As I write this article, I realize that the time may have come to loosen a few parental strictures; it’s time to help my children discover and learn the moral responsibilities of freedom. Armed with a copy of Lolita, I approach my daughter’s door, framing the words to a singular teachable moment.

Jaya Padmanabhan is a prize-winning fiction writer.


Hypocrisy in the Arab World

An Arab bookshop in Geneva has capitalized on literary proscription by selling banned Arabic books. Zaytouna Arabic Bookshop’s owner, Alain Bittar, was quoted in Gulf News as saying that his clientele consists of Arab leaders, government officials and royalty, eager to purchase books that are not available in their countries. Bittar offers an anecdote of a royal personage calling him and asking whether he had any books that were banned in her country. Upon his affirmative response, he was asked to put all of them in a bag and wait for her driver to collect them.


Suppression in China

Within China, Falun Gong literature has been systematically destroyed and several authors who’ve given voice to civic unhappiness have found themselves behind bars.

Nobel Laureate Liu Xiaobo, Ran Yunfei and countless others are currently in prison for voicing their thoughts, while the citizens of the world watch, mute and helpless.

Articles, stories, poems, readings and even references to and on Tibet appear to be a red flag to the Chinese government. When Adrienne Mong, NBC News producer, moved to Beijing, Chinese customs impounded her books on Tibet. In her blog, she wrote, “A few days after my books finally arrived in China, the shipping agent sent an email, “Please be kindly advised there is a book named Tibet which is confiscated by customs when they are inspecting your books within your shipment. As they thought the content of the book break one China’s principle (sic).”

A Chinese American Santa Clara physician, who requested anonymity, states plainly,  “they (the Chinese government) don’t want to hear different voices.” He stresses that most Chinese living in China have the same views that he does. “They talk about it, make jokes about the government and relate stories about corruption, within their own private worlds.”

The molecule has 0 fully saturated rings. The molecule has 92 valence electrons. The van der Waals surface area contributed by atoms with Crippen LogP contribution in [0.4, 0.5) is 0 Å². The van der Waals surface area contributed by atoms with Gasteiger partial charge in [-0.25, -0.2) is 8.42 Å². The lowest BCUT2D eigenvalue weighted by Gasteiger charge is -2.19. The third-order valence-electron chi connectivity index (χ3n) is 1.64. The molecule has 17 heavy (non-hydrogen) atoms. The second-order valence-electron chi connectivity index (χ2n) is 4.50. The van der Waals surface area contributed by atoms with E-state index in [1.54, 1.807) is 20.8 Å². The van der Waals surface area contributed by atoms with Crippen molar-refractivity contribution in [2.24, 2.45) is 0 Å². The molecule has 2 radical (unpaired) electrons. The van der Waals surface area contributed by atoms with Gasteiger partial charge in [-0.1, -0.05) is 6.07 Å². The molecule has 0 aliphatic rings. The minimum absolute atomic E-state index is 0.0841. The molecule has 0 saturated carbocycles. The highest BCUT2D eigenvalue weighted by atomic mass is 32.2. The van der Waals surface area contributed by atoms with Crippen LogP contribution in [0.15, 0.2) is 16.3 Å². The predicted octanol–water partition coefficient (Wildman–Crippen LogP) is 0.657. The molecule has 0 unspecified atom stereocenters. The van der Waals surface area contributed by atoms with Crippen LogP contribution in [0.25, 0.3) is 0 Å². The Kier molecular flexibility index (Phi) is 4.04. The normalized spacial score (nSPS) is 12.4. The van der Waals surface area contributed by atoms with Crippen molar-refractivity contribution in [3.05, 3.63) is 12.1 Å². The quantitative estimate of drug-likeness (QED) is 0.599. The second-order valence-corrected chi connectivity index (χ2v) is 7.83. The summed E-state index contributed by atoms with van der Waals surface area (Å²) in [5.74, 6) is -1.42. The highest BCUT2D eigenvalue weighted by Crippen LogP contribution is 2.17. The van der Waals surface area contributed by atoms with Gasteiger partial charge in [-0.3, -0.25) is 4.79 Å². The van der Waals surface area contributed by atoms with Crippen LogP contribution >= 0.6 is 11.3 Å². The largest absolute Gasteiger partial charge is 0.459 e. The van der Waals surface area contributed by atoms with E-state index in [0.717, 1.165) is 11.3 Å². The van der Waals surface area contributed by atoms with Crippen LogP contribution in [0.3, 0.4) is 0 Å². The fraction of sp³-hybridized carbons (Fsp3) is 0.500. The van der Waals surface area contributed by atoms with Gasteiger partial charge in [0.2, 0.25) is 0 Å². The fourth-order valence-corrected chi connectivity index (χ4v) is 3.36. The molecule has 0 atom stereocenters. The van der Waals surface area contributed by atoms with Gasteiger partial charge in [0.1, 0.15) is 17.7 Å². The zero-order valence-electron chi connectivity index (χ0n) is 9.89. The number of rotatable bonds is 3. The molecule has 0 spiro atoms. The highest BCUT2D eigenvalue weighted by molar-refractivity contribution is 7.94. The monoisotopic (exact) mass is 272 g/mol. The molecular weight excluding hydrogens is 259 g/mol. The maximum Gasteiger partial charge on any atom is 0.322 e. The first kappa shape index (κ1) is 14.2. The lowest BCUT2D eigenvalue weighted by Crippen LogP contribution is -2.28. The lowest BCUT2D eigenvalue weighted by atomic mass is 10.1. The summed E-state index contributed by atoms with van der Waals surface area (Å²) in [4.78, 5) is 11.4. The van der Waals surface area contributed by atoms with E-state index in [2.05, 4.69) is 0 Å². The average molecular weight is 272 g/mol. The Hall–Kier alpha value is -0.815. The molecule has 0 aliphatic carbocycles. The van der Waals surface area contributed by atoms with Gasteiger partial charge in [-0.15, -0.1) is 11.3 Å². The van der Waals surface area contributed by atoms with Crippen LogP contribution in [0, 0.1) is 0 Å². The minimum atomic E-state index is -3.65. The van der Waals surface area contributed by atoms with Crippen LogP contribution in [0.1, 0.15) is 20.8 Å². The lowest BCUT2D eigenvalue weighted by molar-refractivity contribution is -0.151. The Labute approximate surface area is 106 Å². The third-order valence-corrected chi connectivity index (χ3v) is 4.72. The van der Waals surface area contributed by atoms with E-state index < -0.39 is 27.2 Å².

The Flight of Taslima Nasreen

The very act of banning can make a decent writer a high priest of literature. Take the case of Taslima Nasreen, an anesthesiologist-turned-author. Her novel Lajja, revolving around the revenge rape of a young Hindu girl in the backlash against the Babri Masjid demolition in India, created such an uproar in Bangladesh that she was forced to flee to India.

Despite questionable literary merit, Nasreen received several awards for her work and even published a self-indulgent memoir about her sexual experiences. Eventually, growing opposition to her anti-religious views forced her into exile from India. Today, she lives in Sweden and works to build support for secular humanism, freedom of thought, equality for women, and human rights.


Book Banning in Iran

San Carlos resident Mozhi Habibi is an active member of the Association of Iranian American Writers (iranianamericanwriters.org), which raises funds to support authors that are banned or jailed in Iran. According to Habibi, banning in Iran follows no real pattern, and can be broadly applied to “anything that smells of western culture, sex, female empowerment, non-religious ideas, revolutionary ideas, democracy, separation of religion and politics regardless of the country of origin of the author.” Habibi discloses that there are ways to get around the ban. “You just have to know which bookstore to go to and it is usually ‘in the back.’”